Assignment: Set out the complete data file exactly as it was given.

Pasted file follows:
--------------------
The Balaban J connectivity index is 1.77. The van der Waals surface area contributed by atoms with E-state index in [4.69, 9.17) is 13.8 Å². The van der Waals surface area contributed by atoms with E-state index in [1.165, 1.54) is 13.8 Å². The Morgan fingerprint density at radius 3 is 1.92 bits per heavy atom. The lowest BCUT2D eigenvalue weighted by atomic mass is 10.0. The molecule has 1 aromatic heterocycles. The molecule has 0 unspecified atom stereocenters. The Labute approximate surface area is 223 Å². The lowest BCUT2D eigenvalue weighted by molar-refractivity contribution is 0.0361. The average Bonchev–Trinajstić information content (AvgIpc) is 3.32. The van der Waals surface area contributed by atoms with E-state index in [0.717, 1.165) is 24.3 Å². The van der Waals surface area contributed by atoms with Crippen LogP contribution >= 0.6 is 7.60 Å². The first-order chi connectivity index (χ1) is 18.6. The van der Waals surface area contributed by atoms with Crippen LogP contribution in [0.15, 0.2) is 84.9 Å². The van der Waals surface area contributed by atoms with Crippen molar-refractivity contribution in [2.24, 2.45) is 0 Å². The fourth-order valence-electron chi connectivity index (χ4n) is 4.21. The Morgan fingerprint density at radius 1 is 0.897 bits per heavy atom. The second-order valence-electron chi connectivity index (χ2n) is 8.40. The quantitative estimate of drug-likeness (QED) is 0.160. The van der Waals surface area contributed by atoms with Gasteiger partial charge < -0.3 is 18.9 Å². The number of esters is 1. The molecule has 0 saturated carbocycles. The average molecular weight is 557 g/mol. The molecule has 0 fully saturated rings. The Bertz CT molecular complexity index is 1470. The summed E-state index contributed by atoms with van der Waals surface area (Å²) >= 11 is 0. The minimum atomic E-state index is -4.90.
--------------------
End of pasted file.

The Balaban J connectivity index is 1.77. The van der Waals surface area contributed by atoms with E-state index in [4.69, 9.17) is 13.8 Å². The van der Waals surface area contributed by atoms with E-state index in [1.165, 1.54) is 13.8 Å². The Morgan fingerprint density at radius 3 is 1.92 bits per heavy atom. The lowest BCUT2D eigenvalue weighted by atomic mass is 10.0. The molecule has 1 aromatic heterocycles. The molecule has 0 unspecified atom stereocenters. The Labute approximate surface area is 223 Å². The lowest BCUT2D eigenvalue weighted by molar-refractivity contribution is 0.0361. The average Bonchev–Trinajstić information content (AvgIpc) is 3.32. The van der Waals surface area contributed by atoms with E-state index in [0.717, 1.165) is 24.3 Å². The van der Waals surface area contributed by atoms with Crippen LogP contribution >= 0.6 is 7.60 Å². The first-order chi connectivity index (χ1) is 18.6. The van der Waals surface area contributed by atoms with Crippen LogP contribution in [0.15, 0.2) is 84.9 Å². The van der Waals surface area contributed by atoms with Crippen molar-refractivity contribution in [2.24, 2.45) is 0 Å². The fourth-order valence-electron chi connectivity index (χ4n) is 4.21. The Morgan fingerprint density at radius 1 is 0.897 bits per heavy atom. The second-order valence-electron chi connectivity index (χ2n) is 8.40. The quantitative estimate of drug-likeness (QED) is 0.160. The van der Waals surface area contributed by atoms with Gasteiger partial charge < -0.3 is 18.9 Å². The number of esters is 1. The molecule has 0 saturated carbocycles. The average molecular weight is 557 g/mol. The molecule has 0 fully saturated rings. The Bertz CT molecular complexity index is 1470. The summed E-state index contributed by atoms with van der Waals surface area (Å²) >= 11 is 0. The minimum atomic E-state index is -4.90.